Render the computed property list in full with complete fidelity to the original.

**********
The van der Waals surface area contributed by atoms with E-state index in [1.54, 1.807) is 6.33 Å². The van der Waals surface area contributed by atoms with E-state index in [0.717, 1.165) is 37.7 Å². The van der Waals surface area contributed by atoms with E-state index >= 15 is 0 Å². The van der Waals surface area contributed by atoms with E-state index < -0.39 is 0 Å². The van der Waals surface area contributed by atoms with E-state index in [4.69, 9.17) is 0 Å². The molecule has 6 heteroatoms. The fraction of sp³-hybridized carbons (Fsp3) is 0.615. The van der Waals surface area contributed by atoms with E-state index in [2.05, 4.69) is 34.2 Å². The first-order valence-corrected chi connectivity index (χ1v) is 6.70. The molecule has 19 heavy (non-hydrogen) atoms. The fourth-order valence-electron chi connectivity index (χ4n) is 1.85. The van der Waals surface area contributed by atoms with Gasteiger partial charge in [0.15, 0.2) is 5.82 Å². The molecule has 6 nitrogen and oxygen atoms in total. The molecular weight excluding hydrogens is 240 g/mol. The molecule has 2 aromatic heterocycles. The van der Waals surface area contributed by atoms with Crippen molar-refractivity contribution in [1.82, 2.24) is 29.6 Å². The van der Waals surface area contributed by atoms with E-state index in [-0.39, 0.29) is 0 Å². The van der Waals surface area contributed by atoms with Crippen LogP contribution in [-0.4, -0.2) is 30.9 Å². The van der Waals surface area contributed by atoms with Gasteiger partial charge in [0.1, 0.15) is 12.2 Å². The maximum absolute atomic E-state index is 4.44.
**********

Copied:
The van der Waals surface area contributed by atoms with E-state index in [1.54, 1.807) is 6.33 Å². The van der Waals surface area contributed by atoms with E-state index in [0.717, 1.165) is 37.7 Å². The van der Waals surface area contributed by atoms with E-state index >= 15 is 0 Å². The van der Waals surface area contributed by atoms with E-state index < -0.39 is 0 Å². The van der Waals surface area contributed by atoms with E-state index in [4.69, 9.17) is 0 Å². The molecule has 6 heteroatoms. The fraction of sp³-hybridized carbons (Fsp3) is 0.615. The van der Waals surface area contributed by atoms with E-state index in [2.05, 4.69) is 34.2 Å². The first-order valence-corrected chi connectivity index (χ1v) is 6.70. The molecule has 19 heavy (non-hydrogen) atoms. The fourth-order valence-electron chi connectivity index (χ4n) is 1.85. The van der Waals surface area contributed by atoms with Gasteiger partial charge in [0.15, 0.2) is 5.82 Å². The molecule has 6 nitrogen and oxygen atoms in total. The molecular weight excluding hydrogens is 240 g/mol. The molecule has 2 aromatic heterocycles. The van der Waals surface area contributed by atoms with Crippen molar-refractivity contribution in [1.82, 2.24) is 29.6 Å². The van der Waals surface area contributed by atoms with E-state index in [-0.39, 0.29) is 0 Å². The van der Waals surface area contributed by atoms with Crippen LogP contribution in [-0.4, -0.2) is 30.9 Å². The van der Waals surface area contributed by atoms with Gasteiger partial charge in [0.1, 0.15) is 12.2 Å². The maximum absolute atomic E-state index is 4.44.